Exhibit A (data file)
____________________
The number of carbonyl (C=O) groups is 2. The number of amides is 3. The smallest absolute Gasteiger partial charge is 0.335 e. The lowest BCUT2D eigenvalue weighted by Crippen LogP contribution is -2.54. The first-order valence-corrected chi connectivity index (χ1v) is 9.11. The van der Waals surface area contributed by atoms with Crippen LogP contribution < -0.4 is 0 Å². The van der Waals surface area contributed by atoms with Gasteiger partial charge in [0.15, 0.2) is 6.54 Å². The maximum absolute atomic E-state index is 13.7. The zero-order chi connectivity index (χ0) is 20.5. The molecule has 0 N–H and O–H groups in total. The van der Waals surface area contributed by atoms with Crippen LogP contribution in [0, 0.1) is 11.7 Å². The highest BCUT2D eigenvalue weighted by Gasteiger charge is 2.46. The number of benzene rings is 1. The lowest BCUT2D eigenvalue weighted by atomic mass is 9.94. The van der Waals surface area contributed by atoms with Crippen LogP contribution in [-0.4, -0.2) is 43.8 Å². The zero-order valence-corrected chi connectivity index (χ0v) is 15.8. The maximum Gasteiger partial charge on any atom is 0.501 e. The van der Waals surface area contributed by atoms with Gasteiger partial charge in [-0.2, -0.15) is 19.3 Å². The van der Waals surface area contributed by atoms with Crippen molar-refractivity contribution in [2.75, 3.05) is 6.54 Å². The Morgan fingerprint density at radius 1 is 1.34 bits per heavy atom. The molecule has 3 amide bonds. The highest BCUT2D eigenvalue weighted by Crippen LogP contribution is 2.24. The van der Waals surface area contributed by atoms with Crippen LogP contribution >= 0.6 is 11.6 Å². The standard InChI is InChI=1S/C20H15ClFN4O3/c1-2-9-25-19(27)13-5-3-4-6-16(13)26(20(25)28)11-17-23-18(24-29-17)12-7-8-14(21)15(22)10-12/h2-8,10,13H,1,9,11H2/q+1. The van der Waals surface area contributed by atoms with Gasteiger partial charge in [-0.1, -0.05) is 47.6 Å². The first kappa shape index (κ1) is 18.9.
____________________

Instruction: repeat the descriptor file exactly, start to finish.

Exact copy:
The number of carbonyl (C=O) groups is 2. The number of amides is 3. The smallest absolute Gasteiger partial charge is 0.335 e. The lowest BCUT2D eigenvalue weighted by Crippen LogP contribution is -2.54. The first-order valence-corrected chi connectivity index (χ1v) is 9.11. The van der Waals surface area contributed by atoms with Crippen LogP contribution < -0.4 is 0 Å². The van der Waals surface area contributed by atoms with Gasteiger partial charge in [0.15, 0.2) is 6.54 Å². The maximum absolute atomic E-state index is 13.7. The zero-order chi connectivity index (χ0) is 20.5. The molecule has 0 N–H and O–H groups in total. The van der Waals surface area contributed by atoms with Crippen LogP contribution in [0, 0.1) is 11.7 Å². The highest BCUT2D eigenvalue weighted by Gasteiger charge is 2.46. The number of benzene rings is 1. The lowest BCUT2D eigenvalue weighted by atomic mass is 9.94. The van der Waals surface area contributed by atoms with Crippen LogP contribution in [-0.4, -0.2) is 43.8 Å². The zero-order valence-corrected chi connectivity index (χ0v) is 15.8. The maximum Gasteiger partial charge on any atom is 0.501 e. The van der Waals surface area contributed by atoms with Gasteiger partial charge in [-0.2, -0.15) is 19.3 Å². The van der Waals surface area contributed by atoms with Crippen molar-refractivity contribution in [2.75, 3.05) is 6.54 Å². The Morgan fingerprint density at radius 1 is 1.34 bits per heavy atom. The molecule has 3 amide bonds. The highest BCUT2D eigenvalue weighted by Crippen LogP contribution is 2.24. The van der Waals surface area contributed by atoms with Crippen LogP contribution >= 0.6 is 11.6 Å². The standard InChI is InChI=1S/C20H15ClFN4O3/c1-2-9-25-19(27)13-5-3-4-6-16(13)26(20(25)28)11-17-23-18(24-29-17)12-7-8-14(21)15(22)10-12/h2-8,10,13H,1,9,11H2/q+1. The van der Waals surface area contributed by atoms with Gasteiger partial charge in [-0.1, -0.05) is 47.6 Å². The first kappa shape index (κ1) is 18.9.